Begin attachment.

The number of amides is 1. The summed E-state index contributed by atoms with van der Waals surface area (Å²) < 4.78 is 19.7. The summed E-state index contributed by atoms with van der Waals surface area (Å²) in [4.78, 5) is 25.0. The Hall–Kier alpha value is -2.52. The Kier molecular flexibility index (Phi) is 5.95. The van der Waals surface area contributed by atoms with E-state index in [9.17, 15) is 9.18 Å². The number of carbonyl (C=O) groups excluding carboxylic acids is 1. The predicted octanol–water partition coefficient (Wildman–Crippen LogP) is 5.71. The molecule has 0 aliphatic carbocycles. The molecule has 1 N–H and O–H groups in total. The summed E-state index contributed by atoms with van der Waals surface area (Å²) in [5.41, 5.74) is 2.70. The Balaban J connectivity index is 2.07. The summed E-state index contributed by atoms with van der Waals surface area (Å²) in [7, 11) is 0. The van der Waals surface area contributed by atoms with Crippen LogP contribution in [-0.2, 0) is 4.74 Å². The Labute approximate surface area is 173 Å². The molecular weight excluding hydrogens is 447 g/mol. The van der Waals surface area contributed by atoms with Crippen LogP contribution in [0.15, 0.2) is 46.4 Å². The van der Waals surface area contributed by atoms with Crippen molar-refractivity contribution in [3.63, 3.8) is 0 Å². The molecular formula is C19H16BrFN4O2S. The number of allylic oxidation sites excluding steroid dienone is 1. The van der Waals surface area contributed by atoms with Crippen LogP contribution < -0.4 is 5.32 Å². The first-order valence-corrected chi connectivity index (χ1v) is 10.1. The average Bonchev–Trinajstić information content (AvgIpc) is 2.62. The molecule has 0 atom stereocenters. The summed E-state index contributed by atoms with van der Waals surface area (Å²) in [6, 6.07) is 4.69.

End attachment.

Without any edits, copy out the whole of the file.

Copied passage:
The number of amides is 1. The summed E-state index contributed by atoms with van der Waals surface area (Å²) < 4.78 is 19.7. The summed E-state index contributed by atoms with van der Waals surface area (Å²) in [4.78, 5) is 25.0. The Hall–Kier alpha value is -2.52. The Kier molecular flexibility index (Phi) is 5.95. The van der Waals surface area contributed by atoms with E-state index in [9.17, 15) is 9.18 Å². The number of carbonyl (C=O) groups excluding carboxylic acids is 1. The predicted octanol–water partition coefficient (Wildman–Crippen LogP) is 5.71. The molecule has 0 aliphatic carbocycles. The molecule has 1 N–H and O–H groups in total. The summed E-state index contributed by atoms with van der Waals surface area (Å²) in [5.41, 5.74) is 2.70. The Balaban J connectivity index is 2.07. The summed E-state index contributed by atoms with van der Waals surface area (Å²) in [7, 11) is 0. The van der Waals surface area contributed by atoms with Crippen LogP contribution in [-0.2, 0) is 4.74 Å². The Labute approximate surface area is 173 Å². The molecular weight excluding hydrogens is 447 g/mol. The van der Waals surface area contributed by atoms with Crippen LogP contribution in [0.15, 0.2) is 46.4 Å². The van der Waals surface area contributed by atoms with Crippen molar-refractivity contribution in [3.63, 3.8) is 0 Å². The molecular formula is C19H16BrFN4O2S. The number of allylic oxidation sites excluding steroid dienone is 1. The van der Waals surface area contributed by atoms with Crippen LogP contribution < -0.4 is 5.32 Å². The first-order valence-corrected chi connectivity index (χ1v) is 10.1. The average Bonchev–Trinajstić information content (AvgIpc) is 2.62. The molecule has 0 atom stereocenters. The summed E-state index contributed by atoms with van der Waals surface area (Å²) in [6, 6.07) is 4.69.